Freedom Fries–By the song title, you know what this song is about, criticism of recent US foreign policies. Pretty ballsy to go to a foreign country, and sing such a song. But hey, that’s fine, whatever. However, the one line, “The Promised Land is a Promised Hhheeeeelll.” Not cool. When the song completed, I did not applaud, though that didn’t stop the rest. It didn’t spoil my night, but to come over here and call the US hell, a country that embraced Led Zeppelin in the beginning while the rest of the world was still figuring it out, while promoting your new album, sorry, I just don’t think it’s right. The song itself is just ok.

Morning Dew–I really like this song, very soothing and melodic. I was glad to hear it.

Black Dog–A different version of the old classic, a little funkier. Plant did the usual “ah ah” back and forth with the audience. Fun. Got a “Good Evening” out of Plant after this song.

Shine it All Around–Having only heard this song on the radio once, I was surprised that I could remember it. Guess that says it’s quite catchy. Good choice for the single.

That’s the Way–A personal favorite of mine for the night. Really exciting to hear this one. Not being a Zeppelin song oft repeated on classic rock radio, I was glad to see the audience enjoying it as much as I. The acoustic guitar picking could have been a little louder.

All the King’s Horses–Slow song. Didn’t hit me one way or the other. I need to hear it again when the new album comes out. Lots of people talking during this one, happens with new stuff sometimes, especially slower songs.

If I Were a Carpenter–To me, this song just does not fit Robert Plant. He sang it fine, but I really could have done without.

Darkness, Darkness–Chill song. Crowd seemed to get a little restless during this one. Plant did a fine job, but I think the song is just ok.

Tin Pan Valley–Good song–once is starts rocking. Alternating between slow and fast, traditional and electronic. Goes slow for a while, then crashes into a great guitar thrash. Can’t wait to hear what this one sounds like when the CD comes out.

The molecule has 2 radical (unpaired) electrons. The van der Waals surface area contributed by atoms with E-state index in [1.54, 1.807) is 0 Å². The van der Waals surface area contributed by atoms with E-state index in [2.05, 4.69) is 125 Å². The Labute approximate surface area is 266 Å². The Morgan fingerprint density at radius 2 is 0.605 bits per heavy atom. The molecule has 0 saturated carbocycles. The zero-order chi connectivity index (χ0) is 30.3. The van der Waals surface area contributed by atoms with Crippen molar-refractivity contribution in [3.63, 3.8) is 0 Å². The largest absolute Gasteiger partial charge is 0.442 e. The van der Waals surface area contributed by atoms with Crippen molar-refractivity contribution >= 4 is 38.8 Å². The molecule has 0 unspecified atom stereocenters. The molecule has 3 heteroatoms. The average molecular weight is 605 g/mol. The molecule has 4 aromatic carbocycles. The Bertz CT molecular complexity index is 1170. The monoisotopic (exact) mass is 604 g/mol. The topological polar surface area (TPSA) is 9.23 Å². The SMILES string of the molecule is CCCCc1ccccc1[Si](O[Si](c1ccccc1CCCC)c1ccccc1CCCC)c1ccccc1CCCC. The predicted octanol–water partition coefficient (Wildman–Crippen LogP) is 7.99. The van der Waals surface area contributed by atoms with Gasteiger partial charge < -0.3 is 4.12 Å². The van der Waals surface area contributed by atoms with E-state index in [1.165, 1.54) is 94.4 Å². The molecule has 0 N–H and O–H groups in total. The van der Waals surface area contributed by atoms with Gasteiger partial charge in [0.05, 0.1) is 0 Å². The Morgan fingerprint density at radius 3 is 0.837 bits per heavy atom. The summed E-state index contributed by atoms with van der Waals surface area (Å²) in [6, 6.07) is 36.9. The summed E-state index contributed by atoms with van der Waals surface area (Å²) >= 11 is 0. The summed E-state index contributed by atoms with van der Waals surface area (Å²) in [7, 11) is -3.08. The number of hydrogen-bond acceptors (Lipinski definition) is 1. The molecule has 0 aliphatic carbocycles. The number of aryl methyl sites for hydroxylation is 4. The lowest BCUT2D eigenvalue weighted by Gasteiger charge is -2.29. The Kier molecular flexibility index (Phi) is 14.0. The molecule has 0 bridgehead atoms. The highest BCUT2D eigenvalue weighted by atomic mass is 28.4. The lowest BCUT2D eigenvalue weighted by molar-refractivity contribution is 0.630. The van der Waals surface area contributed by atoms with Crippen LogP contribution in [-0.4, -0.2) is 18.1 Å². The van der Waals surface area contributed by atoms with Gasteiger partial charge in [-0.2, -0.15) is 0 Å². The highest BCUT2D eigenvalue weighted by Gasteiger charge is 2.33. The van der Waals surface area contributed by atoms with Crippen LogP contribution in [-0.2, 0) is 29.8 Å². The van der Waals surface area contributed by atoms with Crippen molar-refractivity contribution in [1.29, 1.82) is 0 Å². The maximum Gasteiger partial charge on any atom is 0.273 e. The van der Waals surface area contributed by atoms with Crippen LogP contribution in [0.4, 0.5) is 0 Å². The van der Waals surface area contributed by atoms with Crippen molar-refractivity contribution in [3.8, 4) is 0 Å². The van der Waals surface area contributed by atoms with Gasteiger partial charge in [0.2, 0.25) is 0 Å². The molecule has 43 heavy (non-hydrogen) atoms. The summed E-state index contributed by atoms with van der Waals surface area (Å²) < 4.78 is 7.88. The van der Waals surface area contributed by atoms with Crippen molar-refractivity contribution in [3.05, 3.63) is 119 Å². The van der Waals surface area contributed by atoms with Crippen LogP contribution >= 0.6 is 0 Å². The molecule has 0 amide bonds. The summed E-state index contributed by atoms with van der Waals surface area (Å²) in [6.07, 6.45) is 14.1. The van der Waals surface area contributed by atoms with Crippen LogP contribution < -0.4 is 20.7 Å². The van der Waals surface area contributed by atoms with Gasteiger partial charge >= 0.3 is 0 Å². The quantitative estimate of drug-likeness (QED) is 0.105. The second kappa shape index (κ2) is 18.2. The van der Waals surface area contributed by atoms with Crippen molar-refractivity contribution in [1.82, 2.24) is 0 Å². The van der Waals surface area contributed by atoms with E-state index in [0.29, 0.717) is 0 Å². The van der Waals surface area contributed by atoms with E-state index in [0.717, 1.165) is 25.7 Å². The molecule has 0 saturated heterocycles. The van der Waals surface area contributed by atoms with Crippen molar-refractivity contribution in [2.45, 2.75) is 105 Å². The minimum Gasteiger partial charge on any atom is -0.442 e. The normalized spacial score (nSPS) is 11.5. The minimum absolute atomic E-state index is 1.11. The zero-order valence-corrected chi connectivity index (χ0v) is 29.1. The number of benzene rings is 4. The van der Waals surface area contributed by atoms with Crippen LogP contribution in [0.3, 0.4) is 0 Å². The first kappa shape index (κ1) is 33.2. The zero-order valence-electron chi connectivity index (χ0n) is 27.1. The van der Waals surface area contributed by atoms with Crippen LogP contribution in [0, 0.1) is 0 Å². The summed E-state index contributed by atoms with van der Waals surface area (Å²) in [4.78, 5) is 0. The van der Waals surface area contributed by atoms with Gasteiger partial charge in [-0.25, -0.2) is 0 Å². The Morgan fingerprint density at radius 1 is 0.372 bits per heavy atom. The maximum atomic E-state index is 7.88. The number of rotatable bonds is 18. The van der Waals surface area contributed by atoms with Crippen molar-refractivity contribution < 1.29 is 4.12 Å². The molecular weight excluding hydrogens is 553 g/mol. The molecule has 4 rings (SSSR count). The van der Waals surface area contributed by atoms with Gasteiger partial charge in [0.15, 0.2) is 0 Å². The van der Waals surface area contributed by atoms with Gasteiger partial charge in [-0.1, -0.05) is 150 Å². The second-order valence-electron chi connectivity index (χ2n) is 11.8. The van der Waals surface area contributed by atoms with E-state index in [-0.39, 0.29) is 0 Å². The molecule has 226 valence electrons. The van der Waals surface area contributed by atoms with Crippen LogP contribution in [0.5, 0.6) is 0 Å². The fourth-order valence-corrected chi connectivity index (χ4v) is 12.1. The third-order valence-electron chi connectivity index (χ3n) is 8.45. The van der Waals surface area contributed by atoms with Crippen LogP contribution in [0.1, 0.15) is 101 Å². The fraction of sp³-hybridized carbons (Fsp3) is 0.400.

Babe I’m Gonna Leave You–Always been one of my favorite Led Zeppelin songs, and I quickly came to attention after those first few guitar notes. Undying classic, perfectly performed.

Mighty Rearranger–A cool bluesy rocker. The chorus stuck in my head well after the show.

When the Levee Breaks–Great rendition of an old favorite. Once the crowd quickly realized what they were listening to, great excitement swept the hall. The bands backing vocals didn’t gel with Plant’s.

Enchanter–To me, this sounded a little reminiscent of something from Walking into Clarksdale, an album I liked.

Whole Lotta Love–Perfect way to close out the night, good ol’ fashioned Zeppelin rock. Crowd was way into this one. How can anyone NOT be!? Theramin type sounds included.

Strange Sensation–I feel that this is a nice tight little band. Everyone seems to be on time, in tune, and know what they are doing. They also seem to be enjoying themselves. But if I was the person of Robert Plant’s stature, I think I’d want an incredible band with me, or at least one musician to really stand out. Look how Ozzy has done it over the years–pluck a relatively unknown guitar virtuoso (Rhodes, Wylde), and let them shine. It really brings a lot to the table. I feel Plant is missing the boat on not doing something like this. Again, a good band, just no ripping guitar solos, no thundering drum riffs, nothing that makes anyone stand out and really get things going.

Overall, I really had a great time at this show, especially in such a small, intimate setting, probably an opportunity I’ll never get again. It made all the difference. You hear a lot of people saying Plant can still hit all the high notes. Hey, I’m a superfan too, but let’s be realistic–he can’t hit the high notes, or sustain them as long as he used to. This doesn’t mean his voice isn’t still one of the most unique, kickass rock vocals out there. He’s just not 25 anymore, let’s don’t pretend he is. As for the new songs, they certainly aren’t anything like Physical Graffiti that has been talked about. Not in the least. I’ll be buying the new CD of course, but I don’t expect to rave about it, though it’ll be certainly better than Dreamland, which wouldn’t take much.